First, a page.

Egypt's old military dictator is trapped in a parallel universe where he thinks he can still reward and punish his own people as if they still fear him, tell them to go home as if they will obey him, and then sic the military on them to break them. 

Egypt’s President and his former spy-chief deputy told the demonstrators to “go home”.

They have told the two old war horses to “go to hell”.

Egypt’s revolution continues. For yet another day hopes have been dashed, and frustration will drive even more onto the country’s streets.

You’ve got to wonder why on earth Mubarak and then Sulieman made speeches to the nation when they had nothing new to say.

Even more confusing was the build up to the speeches. To say there was overwhelming anticipation that Mubarak was about to announce his immediate departure would be an understatement. There was so much expectation that this would be the moment.

That expectation was fueled by military leaders, senior leaders from within Mubarak’s NDP party, parliamentary officials, the American CIA and media – Arab and ‘foreign’.

As it turns out Mubarak was playing the crowd by sending his military out to tell them the soldiers are with the people, so trust them, trust the President and just go back to work.

You could have heard a pin drop in Tahrir Square when Mubarak began. However a couple of minutes into the speech when the belligerent old dictator began to rant on about the process of constitutional change the silence was broken.

“Leave, leave, leave,” was the chant.

The speech was nothing new – except of course an announcement that he has handed over most power (note ‘most’) to his hand-picked Sulieman. Of course he’s the guy who so many in Egypt associate with overseeing torture and is considered a close friend of Israel. In short he represents the same regime. He is not the person the demonstrators want to trust their futures to and they have no good reason to. Sulieman is more of the same and the same is ugly. It is political repression, social degradation, humiliation and brutality.

Egyptians can be forgiven for drawing a comparison with Russiawith Mubarak being their Putin calling the shots from behind the hand-picked Medvedev.

Mubarak’s speech was condescending and patronizing – as were his previous two during this revolution. Yes, it’s a revolution and is only going to grow…or as El-Baradai predicts, “erupt”.

Like the old military general he is, Mubarak really seems to see himself as the ‘father’ of the nation, and as such is free to bestow rewards on those who behave and punish those who go against his paternal wishes. Punish of course is unlike anything most ordinary people associate with the word.

Also the Mubarak strategy seems to be tied to his military mindset in that he may suffer the loss of a few battles, but he absolutely refuses to lose the war.

The battles he’s surrendered are that he will not stand for re-election in September, his son Gamal will not stand in September, some powers have been handed over to Sulieman, there will be free and fair elections.

He’s an old-style Arab autocrat and as such considers he has the authority to tell his subjects what to do.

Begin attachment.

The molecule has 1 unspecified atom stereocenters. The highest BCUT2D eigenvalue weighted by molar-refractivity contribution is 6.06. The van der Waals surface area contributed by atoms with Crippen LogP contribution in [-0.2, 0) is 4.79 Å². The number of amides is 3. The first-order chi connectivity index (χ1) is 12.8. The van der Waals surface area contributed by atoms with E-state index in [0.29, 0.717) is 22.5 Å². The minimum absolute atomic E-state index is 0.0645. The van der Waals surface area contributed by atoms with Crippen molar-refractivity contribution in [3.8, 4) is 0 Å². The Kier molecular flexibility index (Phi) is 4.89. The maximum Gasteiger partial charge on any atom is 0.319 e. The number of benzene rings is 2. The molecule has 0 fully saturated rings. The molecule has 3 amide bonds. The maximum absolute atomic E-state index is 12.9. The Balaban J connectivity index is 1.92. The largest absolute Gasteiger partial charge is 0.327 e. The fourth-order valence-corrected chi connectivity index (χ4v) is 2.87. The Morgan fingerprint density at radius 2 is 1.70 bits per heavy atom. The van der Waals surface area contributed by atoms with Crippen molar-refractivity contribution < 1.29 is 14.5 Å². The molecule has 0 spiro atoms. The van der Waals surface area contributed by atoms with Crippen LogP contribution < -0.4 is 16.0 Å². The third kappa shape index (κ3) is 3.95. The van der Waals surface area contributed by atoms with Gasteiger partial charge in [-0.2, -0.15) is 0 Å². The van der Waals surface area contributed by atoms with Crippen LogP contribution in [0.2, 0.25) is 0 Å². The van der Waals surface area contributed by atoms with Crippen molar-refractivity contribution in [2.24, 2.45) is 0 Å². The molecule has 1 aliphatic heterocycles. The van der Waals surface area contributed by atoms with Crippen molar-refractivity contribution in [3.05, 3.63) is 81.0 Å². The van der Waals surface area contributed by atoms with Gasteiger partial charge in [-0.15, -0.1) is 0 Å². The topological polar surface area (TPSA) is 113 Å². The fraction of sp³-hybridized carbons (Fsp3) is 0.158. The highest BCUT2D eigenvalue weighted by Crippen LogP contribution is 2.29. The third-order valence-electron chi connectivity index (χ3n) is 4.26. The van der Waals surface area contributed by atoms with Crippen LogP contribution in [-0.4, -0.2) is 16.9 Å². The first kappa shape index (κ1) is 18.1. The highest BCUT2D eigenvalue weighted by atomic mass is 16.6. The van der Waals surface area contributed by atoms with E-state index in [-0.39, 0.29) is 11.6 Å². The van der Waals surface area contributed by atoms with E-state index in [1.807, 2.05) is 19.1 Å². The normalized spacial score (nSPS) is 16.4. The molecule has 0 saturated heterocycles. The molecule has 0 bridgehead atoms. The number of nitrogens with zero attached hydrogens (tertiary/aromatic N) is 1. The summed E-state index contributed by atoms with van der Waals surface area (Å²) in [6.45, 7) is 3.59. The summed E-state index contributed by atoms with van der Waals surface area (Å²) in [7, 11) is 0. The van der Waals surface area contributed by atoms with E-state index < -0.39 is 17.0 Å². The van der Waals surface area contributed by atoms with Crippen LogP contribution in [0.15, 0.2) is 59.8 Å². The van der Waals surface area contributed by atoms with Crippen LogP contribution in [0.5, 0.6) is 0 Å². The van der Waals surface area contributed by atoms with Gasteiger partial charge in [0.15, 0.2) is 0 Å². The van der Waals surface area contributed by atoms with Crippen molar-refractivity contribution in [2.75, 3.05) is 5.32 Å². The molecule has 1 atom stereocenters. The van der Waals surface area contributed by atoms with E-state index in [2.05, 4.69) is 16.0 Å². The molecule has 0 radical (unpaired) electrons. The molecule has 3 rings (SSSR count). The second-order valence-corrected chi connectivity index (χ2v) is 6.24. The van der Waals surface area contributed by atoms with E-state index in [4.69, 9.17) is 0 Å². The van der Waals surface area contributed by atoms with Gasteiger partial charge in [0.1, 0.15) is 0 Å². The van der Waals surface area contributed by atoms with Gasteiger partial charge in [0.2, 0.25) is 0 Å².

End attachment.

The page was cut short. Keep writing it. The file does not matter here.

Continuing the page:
Mubarak however is at the tipping point of a generational change and it will not be in his favour.

This crowd he was addressing is not some meek mild and uneducated mass.

Sure there are people who are unemployed – but they are just as likely to have one or two university degrees as not. They may be young, but they stand in defiance with seasoned doctors, engineers, university professors, lawyers and others who are considered within Egypt’s elite.

Theirs is a revolution because it has long surpassed an angry demonstration and its momentum is such that the labour movements have now become involved. Suez Canal workers are on strike, hospital workers and transportation workers are in the streets. More are threatening to join.  Egypt is losing about $300 million a day and that will grow. People are finding it difficult to find bread. Revolutions succeed on the hungry bellies of the oppressed and the disintegration of economies.

Mubarak had the audacity to insult his own people with his condescending speech. Imagine with his history he promised them that those who had inflicted injury on those demonstrating for their rights would be brought to justice. Excuse me. Will they be in the same cells as the hundreds who were hauled off the streets by Mubarak’s private thugs over the past couple of weeks? Will their bodies be shoved in refrigerators for their families to find at some time in the future?

Has this man no dignity?

Stupid question really.

Mubarak’s speech was so lacking in dignity that it was in itself an astonishing performance. He just doesn’t get it. He is wearing the ear-muffs of dictators past while living in a parallel universe. He is 82, and he has known the sort of power for decades that has allowed him to amass a fortune – reputed to be in the many tens of billions – while his own people can’t even get basic jobs, no matter how hard they try. Mubarak is not going to change, even if he could.

Now the attention has to turn to the military.

Egypt’s military seems to be the bastion of reason as it accepts flowers from the demonstrators, allows them to climb over tanks and appears to protect them from the Secret Police thugs.